PS: I loved Joyce Carol Oates novels The Falls, Blonde, and We Were the Mulvaneys so my hesitancy to recommend refers to her short stories.
PPS: I haven’t been blogging because I’ve been working on my book. Only two chapters to go to the end!
I’m slowly getting through a newly acquired book purchased in an effort to boost my creativity, Wonderbook. Honestly, it’s a bit of a slog. Not because the book is bad. The book is actually quite good. It is just very, very DENSE. This is not content that one can breeze through lightly. The illustrations alone are worth pouring over. They are so rich and original they can spark any number of creative ideas. Just take a peek at the cover shot I’ve provided to the right and you’ll get the general idea.
Wonderbook also contains writing challenges in each chapter. Perhaps not so surprisingly, given my fledgling and sporadic writing career (hobby, who are we kidding?), I had difficulty with the first exercise. Wonderbook provided an unusual image and then challenged the reader to provide the story behind this image. I found this instruction very vague. What kind of story? A short story? What is a story anyway? And here is where I became stuck. You see, in all of the writing reference books I own – and there are an embarrassingly high number of them (most unread at this point) – none actually defined what a story was. I always thought of a story as some type of narrative with a beginning, middle, and end. But is this even true? How did I come up this definition? Sadly none of my books provided any guidance so I turned to the internet. Here’s what I found.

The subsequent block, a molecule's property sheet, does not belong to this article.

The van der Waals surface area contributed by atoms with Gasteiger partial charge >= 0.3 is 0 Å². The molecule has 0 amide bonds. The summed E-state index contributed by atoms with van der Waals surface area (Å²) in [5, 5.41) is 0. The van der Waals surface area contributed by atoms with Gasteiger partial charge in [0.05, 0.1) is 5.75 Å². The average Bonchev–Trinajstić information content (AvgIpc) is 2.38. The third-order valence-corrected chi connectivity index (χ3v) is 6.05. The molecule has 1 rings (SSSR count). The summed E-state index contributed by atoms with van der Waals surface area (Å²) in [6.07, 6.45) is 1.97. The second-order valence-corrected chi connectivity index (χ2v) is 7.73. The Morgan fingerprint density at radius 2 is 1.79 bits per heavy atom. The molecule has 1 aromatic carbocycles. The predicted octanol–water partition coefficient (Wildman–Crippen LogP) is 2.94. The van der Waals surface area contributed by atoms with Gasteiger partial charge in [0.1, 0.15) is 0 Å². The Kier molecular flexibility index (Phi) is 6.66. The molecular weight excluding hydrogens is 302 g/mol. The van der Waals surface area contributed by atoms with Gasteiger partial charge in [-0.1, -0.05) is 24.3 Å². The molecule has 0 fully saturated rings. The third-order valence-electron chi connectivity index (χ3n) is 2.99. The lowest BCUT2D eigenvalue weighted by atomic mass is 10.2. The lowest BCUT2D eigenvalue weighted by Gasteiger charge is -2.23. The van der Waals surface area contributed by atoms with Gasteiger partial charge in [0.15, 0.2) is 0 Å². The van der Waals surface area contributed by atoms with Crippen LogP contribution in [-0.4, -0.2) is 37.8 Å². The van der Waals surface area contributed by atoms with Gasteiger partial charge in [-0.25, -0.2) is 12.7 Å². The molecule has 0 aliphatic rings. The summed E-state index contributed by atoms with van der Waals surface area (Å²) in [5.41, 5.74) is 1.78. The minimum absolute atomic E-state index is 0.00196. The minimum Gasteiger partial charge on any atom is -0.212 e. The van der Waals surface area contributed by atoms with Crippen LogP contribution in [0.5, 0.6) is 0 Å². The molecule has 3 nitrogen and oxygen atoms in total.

- Merriam Webster – STORY: An account of incidents or events (not so helpful)
- Dicitionary.com – STORY: a narrative, either true or fictitious, in prose or verse, designed to interest, amuse, or instruct the hearer or reader; tale (a little better?)
- Google – STORY: an account of past events in someone’s life or in the evolution of something (Why even put this out there? It means absolutely nothing. Gibberish!)
A cranky middle-aged man who spent far too much time with his ledgers dreamt of escaping to a tropical island paradise where his parrot companions would whisper scandalous, extortion worthy town gossip as giant fish serenaded him on a nightly basis.
Now clearly this “story” satisfies the criteria based on my highly rigorous, internet based definition(s) but it’s not particularly good. I did actually write something that more resembles what I consider to be an actual story and I’ll post it for your reading pleasure as soon as it’s complete. In the meantime, forward with the rest of the Wonderbook!